Rustenburg — The role Police Minister Nathi Mthethwa played before and after the August 16 shooting in Marikana was questioned at the Farlam Commission of Inquiry on Tuesday.
This came as national police commissioner Riah Phiyega was cross examined by evidence leader Mbuyiseli Madlanga.
Madlanga asked what specific support the minister gave Phiyega on August 16.
Phiyega said: "He gave us political support."
Madlanga responded: "Am I right to say you cannot be specific on the political direction nor can you be specific on the political support you received from the police minister?"
Phiyega, dressed in a black skirt-suit with a yellow jacket, said: "I have said he has given us leadership, he has given us political support that enabled us to do our work."
Madlanga said Phiyega's evidence did not suggest any initiative made by the minister.
"What, if anything, did the minister of police do about the killings at Marikana?" Madlanga asked.
Phiyega responded: "My minister was personally here. The minister was part of the inter-ministerial committee that did a lot of work in the commission... In his political role he gave us political support."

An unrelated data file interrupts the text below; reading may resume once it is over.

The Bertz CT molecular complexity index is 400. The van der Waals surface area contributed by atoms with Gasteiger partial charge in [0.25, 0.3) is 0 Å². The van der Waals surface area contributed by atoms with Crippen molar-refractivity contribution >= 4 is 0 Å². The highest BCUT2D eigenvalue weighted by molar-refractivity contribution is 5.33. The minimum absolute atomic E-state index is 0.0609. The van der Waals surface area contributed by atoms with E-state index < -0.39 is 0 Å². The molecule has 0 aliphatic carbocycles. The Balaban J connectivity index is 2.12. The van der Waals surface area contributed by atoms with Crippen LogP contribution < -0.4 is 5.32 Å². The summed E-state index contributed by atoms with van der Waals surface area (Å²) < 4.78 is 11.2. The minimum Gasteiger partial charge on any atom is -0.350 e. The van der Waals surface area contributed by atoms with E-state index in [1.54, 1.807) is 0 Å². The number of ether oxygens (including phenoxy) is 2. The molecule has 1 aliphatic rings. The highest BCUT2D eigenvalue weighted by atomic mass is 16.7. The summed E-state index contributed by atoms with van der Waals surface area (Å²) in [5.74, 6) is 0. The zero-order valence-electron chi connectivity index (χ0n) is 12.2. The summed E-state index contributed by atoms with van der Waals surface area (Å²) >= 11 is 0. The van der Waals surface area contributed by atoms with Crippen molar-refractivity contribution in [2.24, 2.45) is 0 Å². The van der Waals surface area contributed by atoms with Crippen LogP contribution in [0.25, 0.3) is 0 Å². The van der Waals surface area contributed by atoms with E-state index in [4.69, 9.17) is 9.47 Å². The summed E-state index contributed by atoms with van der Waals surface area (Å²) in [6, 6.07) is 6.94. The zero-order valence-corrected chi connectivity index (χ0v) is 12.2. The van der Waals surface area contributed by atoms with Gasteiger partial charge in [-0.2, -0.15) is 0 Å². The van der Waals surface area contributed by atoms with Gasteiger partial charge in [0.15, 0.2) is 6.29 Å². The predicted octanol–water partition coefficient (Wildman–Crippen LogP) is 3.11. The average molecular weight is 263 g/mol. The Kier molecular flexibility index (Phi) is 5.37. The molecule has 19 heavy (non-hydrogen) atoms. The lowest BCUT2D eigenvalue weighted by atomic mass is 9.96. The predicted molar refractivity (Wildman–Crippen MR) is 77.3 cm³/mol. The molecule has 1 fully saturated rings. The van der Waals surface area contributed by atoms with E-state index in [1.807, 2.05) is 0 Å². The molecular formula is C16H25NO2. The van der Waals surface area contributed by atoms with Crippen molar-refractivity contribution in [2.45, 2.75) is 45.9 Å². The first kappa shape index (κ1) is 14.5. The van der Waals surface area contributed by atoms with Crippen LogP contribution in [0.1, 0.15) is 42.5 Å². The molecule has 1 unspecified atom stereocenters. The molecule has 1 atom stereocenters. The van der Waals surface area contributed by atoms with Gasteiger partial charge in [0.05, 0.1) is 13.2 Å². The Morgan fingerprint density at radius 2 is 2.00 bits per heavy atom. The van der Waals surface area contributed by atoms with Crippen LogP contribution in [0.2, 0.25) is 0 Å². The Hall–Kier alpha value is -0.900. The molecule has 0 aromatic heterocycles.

However, Madlanga said he wanted to know what the minister did prior to the killings on August 16.
Once again, Phiyega referred him to her statement, adding that Mthethwa gave her and her operational team support, though he was not involved in operations.
The commission heard that it was necessary for Phiyega to inform Mthethwa about the "killing of human beings that are of an unusually high scale".
When asked if it was an "unusually high scale of killings in a small environment," Phiyega responded: "I do agree that it was significant."
Phiyega said she kept Mthethwa informed in her "normal reporting" to him on what was happening at Marikana through phone calls and internal notices and statements.
Madlanga tried to establish whether Phiyega had called Mthethwa by midnight on August 13 about the five people killed at Lonmin Platinum's Marikana mine. She kept referring him to her statement.
Phiyega said: "In my statements I mentioned dates and I have said that I continuously gave updates to the minister."
Madlanga responded: "General, this is a simple question... Did you inform the minister by midnight on August 13 of the five killings?"
Speaking softly, Phiyega said: "I informed the minister on what happened at Marikana since the ninth. I can't remember if I called him at 12 midnight on August 13."
Thursday last week was the first time Phiyega gave evidence on the role played by the police in the events leading up to and on August 16 last year.
On that day, 34 striking mineworkers were shot dead and 78 were injured when the police opened fire near Lonmin's platinum mine in Marikana. Ten people, including two police officers and two security guards, were killed near the mine in the preceding week.
Madlanga indicated that he would deal with the speech Phiyega delivered on August 17.
The hearings continue at the Rustenburg Civic Centre.